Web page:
“I have experienced death”: Inside the COVID-19 hospital fighting Yemen's second wave
Inside Al-Kuwait Hospital in Sana’a, Yemen’s capital city, a chain-link fence separates two worlds.
There is the world outside the fence where a strange disease is little acknowledged by the authorities and often not believed in.
Inside the fence, there are wards full of people breathing desperately from oxygen cylinders. In this world, the reality of COVID-19 is hard to avoid.
Conflict and COVID-19
“A month ago I became sick,” says Khaled, 43, from Sana’a.
“I had a heavy cough, and I saw a doctor who told me I might have COVID-19.
"After a week, my oxygen levels were getting less and less and I started to faint. I was admitted to the intensive care unit and had to stay there 16 days. The disease is really scary.”
“The needs are huge, it’s a real struggle to provide all this oxygen. But at least this year the disease is more familiar, we know how better to treat people."
Another reason Khaled was so scared was that he knew in Yemen the options for healthcare are limited.
Six years of war have seen the healthcare system collapse, leaving large parts of the country unable to respond at all to the COVID-19 outbreak as it moves from town to town, village to village.
“We live in a country that’s at war. There is no good health system and the situation, in general, is deteriorating,” says Khaled.
“These medications that I got treated with would have cost around $8,500 [around £6,000]. I would never have been able to pay that. I would have died.”
Far from care
The COVID-19 treatment centre run by Médecins Sans Frontières / Doctors Without Borders (MSF) at Al-Kuwait Hospital is one of the very few places in Yemen where COVID-19 care is available for free.
Its 64-bed ward and 15-bed intensive care unit have been full since the beginning of April when the second wave of the disease has hit. Patients are often also waiting in the eight-bed emergency room (ER) for a space.
The centre has seen a constant stream of death amongst the old and amongst those people with chronic diseases such as diabetes.
“There are many critical cases with symptoms of COVID-19 coming from far away,” says Mohammed al-Ghabri, who oversees medical care at the treatment centre.
“Both our male and female wards are full and we are using 500 oxygen cylinders a day in addition to the oxygen [generation] plant.
“The needs are huge, it’s a real struggle to provide all this oxygen. But at least this year the disease is more familiar, we know how better to treat people.”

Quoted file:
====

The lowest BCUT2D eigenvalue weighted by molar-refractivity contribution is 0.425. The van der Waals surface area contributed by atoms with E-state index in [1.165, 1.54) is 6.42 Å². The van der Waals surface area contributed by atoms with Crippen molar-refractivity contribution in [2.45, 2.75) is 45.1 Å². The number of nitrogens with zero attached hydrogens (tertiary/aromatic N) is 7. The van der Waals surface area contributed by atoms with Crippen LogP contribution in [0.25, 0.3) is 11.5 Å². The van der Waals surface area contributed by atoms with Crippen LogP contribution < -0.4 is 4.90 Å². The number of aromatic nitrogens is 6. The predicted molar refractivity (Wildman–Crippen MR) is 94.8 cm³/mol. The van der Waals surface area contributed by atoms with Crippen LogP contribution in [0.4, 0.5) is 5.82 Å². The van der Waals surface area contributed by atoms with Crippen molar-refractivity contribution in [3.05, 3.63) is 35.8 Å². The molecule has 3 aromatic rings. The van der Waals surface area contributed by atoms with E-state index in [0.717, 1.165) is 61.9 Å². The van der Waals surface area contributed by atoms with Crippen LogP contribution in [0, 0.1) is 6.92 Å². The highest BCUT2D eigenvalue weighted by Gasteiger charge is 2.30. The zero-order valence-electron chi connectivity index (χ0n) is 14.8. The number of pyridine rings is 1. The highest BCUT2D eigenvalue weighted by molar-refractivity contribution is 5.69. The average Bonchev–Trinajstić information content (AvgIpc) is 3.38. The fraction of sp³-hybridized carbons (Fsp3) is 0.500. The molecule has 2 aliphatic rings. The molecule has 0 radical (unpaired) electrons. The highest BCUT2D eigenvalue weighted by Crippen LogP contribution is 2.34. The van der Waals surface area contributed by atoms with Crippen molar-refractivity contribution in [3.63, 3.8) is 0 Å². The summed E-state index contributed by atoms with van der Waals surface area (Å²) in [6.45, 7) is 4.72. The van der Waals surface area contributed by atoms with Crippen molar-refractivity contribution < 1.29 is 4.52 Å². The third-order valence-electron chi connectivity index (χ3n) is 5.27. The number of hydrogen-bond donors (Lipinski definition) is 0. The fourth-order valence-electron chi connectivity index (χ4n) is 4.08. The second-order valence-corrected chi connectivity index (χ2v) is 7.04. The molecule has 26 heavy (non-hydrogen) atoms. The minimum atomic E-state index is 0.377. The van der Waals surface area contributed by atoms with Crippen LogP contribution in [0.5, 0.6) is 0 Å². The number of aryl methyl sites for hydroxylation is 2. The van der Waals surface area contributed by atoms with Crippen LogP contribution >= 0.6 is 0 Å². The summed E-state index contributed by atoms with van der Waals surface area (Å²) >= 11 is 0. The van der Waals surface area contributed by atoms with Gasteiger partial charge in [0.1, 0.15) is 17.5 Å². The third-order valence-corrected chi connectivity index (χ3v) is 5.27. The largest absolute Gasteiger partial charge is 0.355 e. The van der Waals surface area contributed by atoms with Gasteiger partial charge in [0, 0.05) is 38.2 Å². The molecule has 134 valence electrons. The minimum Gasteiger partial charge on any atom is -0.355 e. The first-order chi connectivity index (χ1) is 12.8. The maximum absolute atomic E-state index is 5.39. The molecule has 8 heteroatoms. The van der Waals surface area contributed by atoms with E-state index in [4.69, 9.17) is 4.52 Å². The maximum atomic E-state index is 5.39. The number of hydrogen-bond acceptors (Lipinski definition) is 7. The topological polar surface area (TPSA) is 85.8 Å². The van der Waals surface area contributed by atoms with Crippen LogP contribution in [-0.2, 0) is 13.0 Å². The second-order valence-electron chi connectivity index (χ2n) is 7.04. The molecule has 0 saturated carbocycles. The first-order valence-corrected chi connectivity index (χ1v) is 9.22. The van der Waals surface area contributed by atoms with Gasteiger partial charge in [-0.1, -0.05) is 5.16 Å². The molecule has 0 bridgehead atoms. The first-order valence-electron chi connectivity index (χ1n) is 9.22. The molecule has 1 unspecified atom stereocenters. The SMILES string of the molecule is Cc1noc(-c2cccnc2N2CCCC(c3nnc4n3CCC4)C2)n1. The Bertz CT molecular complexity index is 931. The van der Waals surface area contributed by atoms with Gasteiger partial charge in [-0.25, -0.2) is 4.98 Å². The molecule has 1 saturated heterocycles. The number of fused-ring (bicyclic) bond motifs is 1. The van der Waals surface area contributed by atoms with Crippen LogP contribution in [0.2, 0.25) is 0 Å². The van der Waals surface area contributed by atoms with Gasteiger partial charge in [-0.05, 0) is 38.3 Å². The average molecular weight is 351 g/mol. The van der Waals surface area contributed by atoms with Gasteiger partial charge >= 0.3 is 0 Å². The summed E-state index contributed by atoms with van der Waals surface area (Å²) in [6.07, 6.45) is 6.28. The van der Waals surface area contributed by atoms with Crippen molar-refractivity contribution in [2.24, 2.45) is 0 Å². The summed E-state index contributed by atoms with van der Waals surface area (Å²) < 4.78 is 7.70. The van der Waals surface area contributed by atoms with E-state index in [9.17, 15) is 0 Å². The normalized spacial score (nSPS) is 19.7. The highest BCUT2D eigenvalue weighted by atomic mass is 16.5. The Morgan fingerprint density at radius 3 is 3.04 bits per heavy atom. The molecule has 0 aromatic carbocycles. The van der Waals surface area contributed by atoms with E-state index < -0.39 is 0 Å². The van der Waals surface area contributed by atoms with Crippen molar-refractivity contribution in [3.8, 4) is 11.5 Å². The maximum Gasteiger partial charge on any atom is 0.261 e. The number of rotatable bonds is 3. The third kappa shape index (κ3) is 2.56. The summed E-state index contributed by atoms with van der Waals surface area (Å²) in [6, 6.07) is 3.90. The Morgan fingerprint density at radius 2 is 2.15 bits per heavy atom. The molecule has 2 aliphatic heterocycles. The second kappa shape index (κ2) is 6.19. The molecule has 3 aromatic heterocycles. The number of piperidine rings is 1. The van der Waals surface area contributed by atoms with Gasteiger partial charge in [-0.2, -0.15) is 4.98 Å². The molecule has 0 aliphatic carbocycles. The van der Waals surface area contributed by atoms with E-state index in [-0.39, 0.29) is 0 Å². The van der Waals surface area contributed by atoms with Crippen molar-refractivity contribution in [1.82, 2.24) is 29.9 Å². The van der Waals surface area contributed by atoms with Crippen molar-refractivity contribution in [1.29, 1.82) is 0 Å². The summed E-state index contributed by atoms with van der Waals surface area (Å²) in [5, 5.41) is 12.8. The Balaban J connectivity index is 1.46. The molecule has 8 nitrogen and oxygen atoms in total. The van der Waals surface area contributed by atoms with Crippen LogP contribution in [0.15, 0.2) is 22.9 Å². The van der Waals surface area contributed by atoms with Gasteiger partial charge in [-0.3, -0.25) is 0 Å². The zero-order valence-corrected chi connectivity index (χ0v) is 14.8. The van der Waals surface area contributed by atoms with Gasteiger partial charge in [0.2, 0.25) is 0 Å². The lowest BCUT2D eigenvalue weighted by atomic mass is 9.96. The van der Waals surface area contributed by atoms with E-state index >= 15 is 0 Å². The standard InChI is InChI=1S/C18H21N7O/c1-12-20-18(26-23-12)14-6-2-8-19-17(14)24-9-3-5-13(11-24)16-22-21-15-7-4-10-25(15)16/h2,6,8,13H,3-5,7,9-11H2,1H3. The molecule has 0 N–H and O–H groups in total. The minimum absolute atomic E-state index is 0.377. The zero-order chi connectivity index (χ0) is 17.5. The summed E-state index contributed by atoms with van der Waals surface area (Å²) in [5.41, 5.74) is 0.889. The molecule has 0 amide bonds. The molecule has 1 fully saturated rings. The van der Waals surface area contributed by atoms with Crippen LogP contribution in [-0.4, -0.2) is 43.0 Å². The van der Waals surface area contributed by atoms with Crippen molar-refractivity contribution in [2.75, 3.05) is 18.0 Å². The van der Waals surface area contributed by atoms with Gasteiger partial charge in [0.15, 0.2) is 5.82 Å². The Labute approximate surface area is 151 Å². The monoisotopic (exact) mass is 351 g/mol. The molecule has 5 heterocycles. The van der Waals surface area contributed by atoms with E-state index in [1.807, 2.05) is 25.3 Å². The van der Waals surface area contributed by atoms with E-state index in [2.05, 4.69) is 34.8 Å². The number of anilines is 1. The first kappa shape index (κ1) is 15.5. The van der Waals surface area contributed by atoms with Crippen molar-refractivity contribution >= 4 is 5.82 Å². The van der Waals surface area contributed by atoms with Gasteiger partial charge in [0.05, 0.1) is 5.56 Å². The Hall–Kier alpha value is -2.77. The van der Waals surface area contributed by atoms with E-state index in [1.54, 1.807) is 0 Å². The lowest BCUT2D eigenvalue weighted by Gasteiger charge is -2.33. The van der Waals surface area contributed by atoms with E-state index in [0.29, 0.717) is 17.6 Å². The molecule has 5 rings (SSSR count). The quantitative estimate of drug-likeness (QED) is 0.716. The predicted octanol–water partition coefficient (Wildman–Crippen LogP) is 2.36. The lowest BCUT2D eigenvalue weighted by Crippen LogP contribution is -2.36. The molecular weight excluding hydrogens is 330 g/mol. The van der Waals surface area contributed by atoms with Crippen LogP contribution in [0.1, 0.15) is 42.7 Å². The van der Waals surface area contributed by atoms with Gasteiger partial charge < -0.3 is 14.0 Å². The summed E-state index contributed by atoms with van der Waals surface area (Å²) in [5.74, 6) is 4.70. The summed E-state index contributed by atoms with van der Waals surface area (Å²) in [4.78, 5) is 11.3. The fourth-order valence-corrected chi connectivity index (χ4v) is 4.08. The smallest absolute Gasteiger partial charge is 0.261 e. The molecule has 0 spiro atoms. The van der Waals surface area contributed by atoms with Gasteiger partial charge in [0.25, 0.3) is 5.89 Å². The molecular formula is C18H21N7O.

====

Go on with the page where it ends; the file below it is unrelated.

The lucky ones
The families arrive in a steady stream at the ER entrance in front of the fence: in taxis, in old cars, the sick people nearly prostrate with fatigue, sometimes hooked up to an oxygen bottle and helped into a wheelchair before being admitted.
But these are the lucky ones: the families that can afford the huge sums of money necessary to come from places as far away as Al-Bayda and Hajjah.
Those who cannot pay are left to their own fate: how many of them there are, no one knows.
“When my father Mohammed got sick I took him to the hospital in Rada’a, but they could not do anything for him there,” says Ali, 36, from Al-Bayda, an area more than 60 miles southeast of Sana’a.
“I drove him to Dhamar, which took three hours. All the way I was constantly shifting my gaze between the road and my father, I was so worried about him.”
In Dhamar, Mohammed did not find a hospital that could treat his father either so he had to hire an ambulance to bring him to Sana’a, even further away.
“I was thinking that he would never make it.”
Mohammed, 40, also from Al-Bayda, is another patient who had to travel a significant distance to find care.
His family had to spend around £50 in fuel to reach the MSF hospital in Sana’a.
“We drove with our own car from Rada’a to Sana’a, which took around four hours," he says.
"We tried to find an oxygen bottle to use for the trip, but we could not find one anywhere.
“In Rada’a there are a lot of people sick.”
The impact of mistrust
Sadly, it’s hard for the medical teams to save people if they arrive at the hospital very late into their condition. However, many do, either because they have come from far away or because they have delayed coming.
Mistrust and fear of medical facilities is still widespread.
“Last year, I didn’t really believe that there was COVID-19. When I saw my dad, when I saw the other patients here, I really began hoping that this disease will stop spreading. It is a hellish illness."
“The biggest mistake I made was just bringing medicine for him from the pharmacy,” says Saif, whose father Saleh, 65, was admitted to the MSF hospital.
“I should have got a medical consultation for him. But even when I brought him to Al-Kuwait the first time and they said he needed to be admitted, I didn’t want him to be in the hospital.
“I thought to have a nurse come for him at home would be enough. Eventually, I was forced to bring him back here.”
With little information about COVID-19 made available by the authorities in northern Yemen, people are left to decide for themselves how seriously to take the disease and what to do if they or their loved ones get sick.
“Last year, I didn’t really believe that there was COVID-19,” says Saif.
“When I saw my dad, when I saw the other patients here, I really began hoping that this disease will stop spreading. It is a hellish illness.”
Khaled also shares a similar experience.
“I wasn’t really aware of what COVID-19 was and so I did not take precautions," he says.
“Now I know I have to apply these measures and protect my family because I have already experienced death: I don’t want any of them to get sick.”
Support MSF in Yemen
Women and children are among those hit hardest by Yemen’s violent conflict.
The healthcare system has collapsed, and without access to basic medical care, lives are being lost.
Our emergency medical teams are in Yemen right now, working to get care to the people most in need.